In the old days of marketing, the very fact that a company had a prospect’s email address equated to having their attention.
Not any more.
If your email inbox is anything like mine, barely a day goes by when you don’t receive some kind of marketing circular. We’re constantly bombarded with so-called “special” offers, company or product news updates, or sales pitches – all continually fighting for our attention.
As a result we’re increasingly desensitized to most of the marketing messages that companies send out. More often than not we look at the name of the email sender, perhaps read the subject headline – only to bin the email.
Playing the Numbers Game
Marketers look at the problem as being one of numbers. Increase the number of people receiving the communication to increase the number of take-ups of the offer. They talk about “open rates” – the number of people who view (or “open”) the email as a percentage of the number of emails that are sent out.
Since we’re all getting increasingly fed up receiving with such mails, you won’t be surprised to hear that email open rates are in a state of continual decline.
Today, depending on the industry, it’s getting increasingly more common to have an email open rate in single-digit percentages. Marketers would have you believe that this is “normal”. However, I’d contend that it’s a sign that corporate marketing has lost the attention of the people that they’re trying to communicate with.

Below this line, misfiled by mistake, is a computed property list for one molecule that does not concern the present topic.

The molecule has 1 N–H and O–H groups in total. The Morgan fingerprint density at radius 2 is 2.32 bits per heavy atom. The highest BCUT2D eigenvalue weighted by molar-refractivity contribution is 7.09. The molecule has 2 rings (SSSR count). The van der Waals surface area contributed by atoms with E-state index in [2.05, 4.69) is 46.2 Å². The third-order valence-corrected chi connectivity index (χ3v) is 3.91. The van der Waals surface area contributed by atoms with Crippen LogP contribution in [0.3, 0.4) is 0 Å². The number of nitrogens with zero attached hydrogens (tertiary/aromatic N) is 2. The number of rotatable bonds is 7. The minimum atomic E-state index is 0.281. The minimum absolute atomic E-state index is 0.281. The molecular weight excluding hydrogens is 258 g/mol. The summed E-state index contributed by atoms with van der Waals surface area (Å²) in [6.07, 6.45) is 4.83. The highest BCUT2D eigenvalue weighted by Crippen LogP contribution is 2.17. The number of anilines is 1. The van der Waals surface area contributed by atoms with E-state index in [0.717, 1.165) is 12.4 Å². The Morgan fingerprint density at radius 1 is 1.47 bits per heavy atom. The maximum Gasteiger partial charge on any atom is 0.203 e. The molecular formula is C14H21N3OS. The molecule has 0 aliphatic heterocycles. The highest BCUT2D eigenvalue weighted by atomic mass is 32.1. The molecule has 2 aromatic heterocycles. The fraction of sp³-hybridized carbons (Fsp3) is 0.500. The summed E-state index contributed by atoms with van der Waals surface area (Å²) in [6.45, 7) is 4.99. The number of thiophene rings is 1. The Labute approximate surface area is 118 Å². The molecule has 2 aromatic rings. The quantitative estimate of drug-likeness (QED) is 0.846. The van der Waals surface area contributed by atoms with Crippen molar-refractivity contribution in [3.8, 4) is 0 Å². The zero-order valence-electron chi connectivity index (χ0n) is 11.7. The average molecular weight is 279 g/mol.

An Abuse of Trust
Why? Because many of the people on email distribution lists feel that they’ve been conned. They feel that they were forced into giving their contact details, in order to receive something of a perceived value.
Now they’re receiving overly-frequent, untargeted communications which they respond to by ignoring them. Fancy graphics, killer copywriting and an ever-more compelling value offering now only goes part of the way.
What’s the solution? Should we all stop offering something in return for a customer’s email address? I don’t think that’s the issue.
The issue is that email lists compel us to categorize and segregate customers and prospects into nameless, faceless entities. While what we should be doing is using technologies such as email communications to recognize that there’s a person, an individual, at the end of every one of those email addresses.
Sure, you need to create and show the value of your offering. But if you really want to attract and maintain a customer’s attention, then they need to feel that you value them too.